She paced her living room thinking about him, trying to talk herself out of such foolishness. Then she remembered, heard his voice in her head. “I come here every Friday, yearning to learn more . . .” 

“Oh my God, it’s Friday. Today is Friday.” She took a quick shower, reached inside her closet, and grabbed the first skirt and a sheer ivory blouse that complimented her complexion. For a split second, she realized that it didn’t matter what she wore—not to someone like him, whatever his name was. He was really looking at me that day, not at what I wore. And he listened to me talking about the art, as if he respected me. 

Even stranger than that—Sylvie heard him, too. She was actually listening, and that was something she was never proficient at— whether a result of her hearing loss or not. There must have been a reason she was tuned in to this stranger. 

Sylvie craned her neck, searching for him. She tried to recall specifics about his appearance that day, mostly recalling his chiseled profile. There was that moment, though; they seemed to stare into each other’s eyes. She shivered, started to panic that she would never find him again. She looked hard at a man about his height, also with salt-and-pepper hair.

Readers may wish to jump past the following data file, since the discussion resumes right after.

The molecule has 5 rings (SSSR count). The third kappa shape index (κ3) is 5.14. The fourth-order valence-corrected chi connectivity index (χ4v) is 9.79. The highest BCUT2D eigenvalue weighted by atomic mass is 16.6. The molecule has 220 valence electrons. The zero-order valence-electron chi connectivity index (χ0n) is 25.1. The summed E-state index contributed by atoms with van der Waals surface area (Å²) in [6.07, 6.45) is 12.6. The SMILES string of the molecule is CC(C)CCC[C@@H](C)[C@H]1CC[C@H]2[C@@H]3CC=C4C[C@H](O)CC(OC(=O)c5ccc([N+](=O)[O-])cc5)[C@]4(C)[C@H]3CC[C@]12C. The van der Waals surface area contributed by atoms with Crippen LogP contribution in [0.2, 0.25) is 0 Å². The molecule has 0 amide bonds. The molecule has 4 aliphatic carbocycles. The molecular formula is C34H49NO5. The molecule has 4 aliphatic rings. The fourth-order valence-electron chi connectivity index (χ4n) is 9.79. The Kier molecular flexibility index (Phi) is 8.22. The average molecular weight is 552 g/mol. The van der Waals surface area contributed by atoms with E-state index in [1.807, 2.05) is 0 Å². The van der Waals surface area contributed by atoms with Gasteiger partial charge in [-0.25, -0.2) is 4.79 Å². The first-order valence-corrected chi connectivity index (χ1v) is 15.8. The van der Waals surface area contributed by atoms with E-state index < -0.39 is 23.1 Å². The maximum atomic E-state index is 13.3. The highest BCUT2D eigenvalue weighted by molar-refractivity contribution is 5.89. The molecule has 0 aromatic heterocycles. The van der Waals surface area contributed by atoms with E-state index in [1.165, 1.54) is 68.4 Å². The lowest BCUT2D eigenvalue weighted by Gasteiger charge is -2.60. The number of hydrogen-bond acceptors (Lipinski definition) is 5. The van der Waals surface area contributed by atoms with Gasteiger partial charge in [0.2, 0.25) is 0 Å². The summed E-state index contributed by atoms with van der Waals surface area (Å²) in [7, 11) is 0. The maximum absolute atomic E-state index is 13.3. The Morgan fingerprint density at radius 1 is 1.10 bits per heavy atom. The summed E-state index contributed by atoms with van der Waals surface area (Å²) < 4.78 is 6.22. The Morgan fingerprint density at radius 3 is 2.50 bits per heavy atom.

“I thought you were someone else,” she said. 

“People say that all the time,” he laughed. He looked her up and down, and it gave her the creeps. After a couple of hours passed, she was almost ready to give up and leave the museum; then she stopped in front of a sensual-looking painting by Peter Paul Rubens called The Union of Earth and Water. She sighed. 


 The Union of Earth and Water - Pieter Paul Rubens

Was that her father’s breath again at the back of her neck? “Do you think they’re lovers?” A man’s voice startled her. 

Sylvie jumped. “It’s you.” 

“Sorry.” 

She was right about his eyes. They were deep and sensitive. 

“What did you ask?” She felt a wide smile about to cross her lips but held back, not wanting to appear too anxious. “Do I think they’re lovers? Hmm, being such a romantic, I believe they are, yes.” Cynthia should hear me, she thought. “Do you? Think they’re lovers?” 

“Not a doubt in my mind. I’ve studied this work before—her gentle curves, her pale white figure connected to his darker figure.” 

“Yes,” Sylvie said. “Do you see the way Cybele looks at Neptune, the god of the sea? Her posture is so relaxed. She looks at him as if nothing in the world matters but him. I love the swirling composition and placement of the flowers and fruits, the way the cloth drapes across their nakedness. Rubens idolized the Venetian artists—it shows in his work.” 

Sylvie realized she was talking too much and abruptly stopped to study his face as if it were another canvas hanging on the museum walls. She watched his lips moving and imagined what it would feel like to have them lingering over hers. 

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Janet Lee Berg

Janet Lee Berg is a native New Yorker with a residence in Charleston, SC.  She is also author of several other works of fiction and children’s books and has had her work featured in the local, regional, and national press.  A journalist in the Hamptons, Janet Lee Berg has interviewed numerous celebrities and pursued an MFA in Creative Writing, under the direction of published professors including Frank McCourt, author of Angela’s Ashes.